Sunday, July 15, 2012

Android SDK on Linux Mint 13 (Maya)

In my previous blogs, I showed how to install various 'flavors' of Java on Linux Mint 13 - both 32 and 64 bits versions. Now I will show how to install and configure the Google Android SDK to be used together with Java, for Android software development.

  1. First head over to:

    and download the latest (as of July 2012) file:


    If you are using 64-bit Linux Mint 13 you MUST download and install the 'ia32-libs' package since the Android SDK is a 32-bit application and requires the 32 bit library to operate properly. To download and install, open a terminal and execute:
       sudo apt-get install ia32-libs

  2. Start a terminal and unzip the downloaded file:

    tar xvf ~/Downloads/android-sdk_r20-linux.tgz

    This will create a new directory 'android-sdk-linux' in your home directory containing all the unzipped files. Why the home directory? The simple answer is 'to avoid file permission problems'. Note that by installing the SDK in the home directory, only the current user can access it - so security is guaranteed.

    If, however, you want the SDK to be accessed by other users, then you may have to install it somewhere else - perhaps the /opt directory. This article will not describe how to do that - it just assumes that the current user is the only one that can access the SDK.

  3. Change directory and execute the android SDK:

    cd android-sdk-linux/tools

    TIP: You can set the PATH environment to point to your Android SDK tools directory so that you can start the 'android' program anywhere. Edit the .profile file in your home directory and add the following lines to the end of the file:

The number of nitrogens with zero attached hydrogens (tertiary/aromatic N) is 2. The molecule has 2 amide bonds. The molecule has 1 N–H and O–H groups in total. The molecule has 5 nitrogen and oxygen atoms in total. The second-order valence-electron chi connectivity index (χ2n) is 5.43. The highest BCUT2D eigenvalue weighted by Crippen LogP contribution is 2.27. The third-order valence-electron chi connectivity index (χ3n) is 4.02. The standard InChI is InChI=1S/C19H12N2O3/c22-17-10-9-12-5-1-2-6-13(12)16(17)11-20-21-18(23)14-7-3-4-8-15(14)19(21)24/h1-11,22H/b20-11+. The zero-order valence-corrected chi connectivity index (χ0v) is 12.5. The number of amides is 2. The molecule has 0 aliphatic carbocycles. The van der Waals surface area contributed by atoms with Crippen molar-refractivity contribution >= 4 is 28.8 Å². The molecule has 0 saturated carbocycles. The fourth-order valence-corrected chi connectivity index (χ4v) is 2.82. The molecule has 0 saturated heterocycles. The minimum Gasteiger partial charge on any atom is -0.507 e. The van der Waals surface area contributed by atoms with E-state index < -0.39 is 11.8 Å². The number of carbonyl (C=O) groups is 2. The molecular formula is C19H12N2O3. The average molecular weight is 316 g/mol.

# set PATH so it includes user's Android SDK if it exists
      if [ -d "$HOME/android-sdk-linux" ] ; then

    This will only take effect on the next logout/login or restart.

    The SDK Manager will start as shown in the screenshot below.

    Notice the progress bar at the bottom of the screen - this indicates that the SDK Manager is querying for updates from Google. Wait this is finished - you will then notice that it automatically selects a set of recommended packages. However it seems to have missed the 'Android SDK Platform-tools' which, according to Google, is required when you install the SDK for the first time. So place a check mark on that item by clicking in the check-box. Also de-select the item 'Google APIs' since this can only be downloaded and installed AFTER all the rest of the marked item has been installed. The final screen will look like the one shown below.

  4. Click on the 'Install 6 packages' button - a window will pop up (shown below) listing all the packages to be installed. Notice that the 'Accept' radio button is selected - so just press the 'Install' button to start the process of downloading and installing the packages. The progress bar at the bottom indicates the status of this process. Also a log screen may appear if there are problems during install - ignore the 'Stopping ADB server failed (code -1)' message if it appears on the log - this seems to be harmless.

    When install is complete, close the log windows (if open) and then place a tick mark on the 'Google APIs' item and press the 'Install 1 package' button. When the package list appears, press 'Accept', then the 'Install' button, and then wait until this package is installed. That's it - you have installed the recommended (and latest) Android packages necessary for software development. As of July 2012 this is Android 4.1(API 16) - codenamed Jelly Baby. Is it necessary to install all the other packages (API 3 to 15)? This is entirely up to you - if you really need to develop software only for an Android version, then, by all means download and install it using the SDK Manager.

  5. Now we need to set up at least one AVD (Android Virtual Device) on which you can test your developed software. The AVD is an emulator which emulates the ARM processor. To set up the AVD we need to invoke the AVD Manager which is part of the SDK Manager. Click on 'Tools' (in the menu bar) and then click on the 'Manage AVDs...' item. You will the screen as shown below.

  6. Click on the 'New' button - a new window will pop-up (see below). Give the new AVD a name - for example 'MyJellyBaby'. Select 'Android 4.1 - API Level 16' as the target for the AVD.